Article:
New approach to study the contents and outcomes of spinal cord injury rehabilitation: The SCIRehab project

Gale Whiteneck, Julie Gassaway, Marcel Dijkers, Amitabh Jha

Research output: Contribution to journalReview articlepeer-review

78 Scopus citations

Abstract

Background/Objective: Limited research evidence is available to show the effectiveness of the many specific interventions provided in spinal cord injury (SCI) rehabilitation; what is available typically focuses on effects of the full rehabilitation package but not specific therapy interventions, medical procedures, patient education, or counseling. Given the problems of conducting randomized controlled trials (RCTs) in rehabilitation, practice-based evidence (PBE) research has been suggested as an alternative methodology for identifying which rehabilitation interventions are associated most strongly with positive outcomes, after controlling for patient differences. Using the PBE research methodology, the SCIRehab project attempts to "open the black box" of acute SCI rehabilitation, provide detailed information on treatments delivered by all rehabilitation disciplines, and contribute to outcomes-based guidelines for clinical decision-making. Methods: The SCIRehab project includes 1,500 patients with acute SCI, consecutively admitted to 1 of 6 US inpatient rehabilitation facilities. Details of the rehabilitation process are captured by clinicians from multiple disciplines documenting their interventions in handheld personal digital assistants after sessions with their patients. Outcome data are abstracted from medical records (clinical outcomes data) and obtained from patient interviews at 6 and 12 months after injury. Extensive patient, injury, and other treatment characteristics are abstracted from medical records. SCIRehab is the first research project to collect detailed information on individual interventions offered by the full rehabilitation team. Results: SCIRehab is the first research project to collect detailed information on individual interventions offered by the full rehabilitation team. These findings are presented in a series of 9 articles. Conclusions: To date, SCIRehab's major contribution is a system for categorizing specific contributions of each discipline and a technology for documenting that detail. After data collection is complete, future manuscripts will relate those process elements to outcomes. The SCIRehab Project is an important step toward establishing outcomes-based guidelines for SCI rehabilitation.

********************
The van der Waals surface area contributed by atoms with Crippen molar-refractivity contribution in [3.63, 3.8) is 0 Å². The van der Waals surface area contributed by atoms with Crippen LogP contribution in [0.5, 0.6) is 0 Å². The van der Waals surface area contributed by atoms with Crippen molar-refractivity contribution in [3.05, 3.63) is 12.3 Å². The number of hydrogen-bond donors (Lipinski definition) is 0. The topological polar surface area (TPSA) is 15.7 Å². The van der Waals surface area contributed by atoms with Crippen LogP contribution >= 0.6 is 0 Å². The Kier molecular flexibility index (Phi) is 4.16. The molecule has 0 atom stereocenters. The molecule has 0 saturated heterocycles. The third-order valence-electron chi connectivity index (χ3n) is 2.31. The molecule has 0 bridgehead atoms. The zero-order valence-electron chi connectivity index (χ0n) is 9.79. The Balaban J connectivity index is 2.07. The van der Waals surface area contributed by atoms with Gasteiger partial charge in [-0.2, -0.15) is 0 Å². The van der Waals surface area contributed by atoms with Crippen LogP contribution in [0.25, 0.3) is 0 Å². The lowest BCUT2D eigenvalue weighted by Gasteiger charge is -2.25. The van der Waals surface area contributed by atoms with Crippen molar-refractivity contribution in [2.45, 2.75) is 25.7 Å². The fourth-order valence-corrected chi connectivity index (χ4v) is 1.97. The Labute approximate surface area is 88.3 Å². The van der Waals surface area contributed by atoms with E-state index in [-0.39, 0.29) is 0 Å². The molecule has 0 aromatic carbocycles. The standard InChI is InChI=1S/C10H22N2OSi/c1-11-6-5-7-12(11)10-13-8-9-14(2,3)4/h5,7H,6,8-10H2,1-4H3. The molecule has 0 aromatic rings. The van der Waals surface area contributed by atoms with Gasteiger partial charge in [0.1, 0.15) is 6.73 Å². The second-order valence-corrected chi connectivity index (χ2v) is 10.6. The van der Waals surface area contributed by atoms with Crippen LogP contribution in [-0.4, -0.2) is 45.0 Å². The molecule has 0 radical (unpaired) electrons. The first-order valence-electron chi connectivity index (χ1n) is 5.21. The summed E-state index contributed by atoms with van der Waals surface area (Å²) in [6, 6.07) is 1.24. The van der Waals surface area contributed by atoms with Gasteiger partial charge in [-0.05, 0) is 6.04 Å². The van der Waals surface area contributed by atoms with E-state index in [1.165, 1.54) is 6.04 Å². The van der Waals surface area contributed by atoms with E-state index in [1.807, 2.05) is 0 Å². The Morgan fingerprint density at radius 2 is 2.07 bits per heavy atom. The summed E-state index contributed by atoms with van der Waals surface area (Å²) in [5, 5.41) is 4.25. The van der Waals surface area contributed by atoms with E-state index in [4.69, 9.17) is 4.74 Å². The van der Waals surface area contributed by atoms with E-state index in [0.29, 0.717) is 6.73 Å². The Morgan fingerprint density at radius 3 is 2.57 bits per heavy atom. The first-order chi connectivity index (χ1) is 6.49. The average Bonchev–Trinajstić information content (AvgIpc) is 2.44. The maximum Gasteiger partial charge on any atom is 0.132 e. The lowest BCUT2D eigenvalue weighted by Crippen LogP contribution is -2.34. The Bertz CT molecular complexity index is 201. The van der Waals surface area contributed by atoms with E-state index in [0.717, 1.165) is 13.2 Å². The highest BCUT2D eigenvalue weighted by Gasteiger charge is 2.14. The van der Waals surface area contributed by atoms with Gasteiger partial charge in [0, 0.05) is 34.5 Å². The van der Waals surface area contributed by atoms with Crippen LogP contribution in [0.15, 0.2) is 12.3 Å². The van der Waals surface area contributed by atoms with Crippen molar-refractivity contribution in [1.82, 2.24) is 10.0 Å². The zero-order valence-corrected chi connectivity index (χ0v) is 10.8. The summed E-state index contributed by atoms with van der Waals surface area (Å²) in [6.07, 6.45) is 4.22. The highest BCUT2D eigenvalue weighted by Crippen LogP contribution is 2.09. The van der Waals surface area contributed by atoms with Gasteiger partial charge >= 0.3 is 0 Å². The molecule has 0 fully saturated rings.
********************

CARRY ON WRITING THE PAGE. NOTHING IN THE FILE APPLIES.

Original languageEnglish
Pages (from-to)251-259
Number of pages9
JournalJournal of Spinal Cord Medicine
Volume32
Issue number3
DOIs
StatePublished - 2009

Keywords

  • Epidemiology
  • Outcomes research
  • Practice-based evidence
  • Rehabilitation, physical
  • Spinal cord injuries

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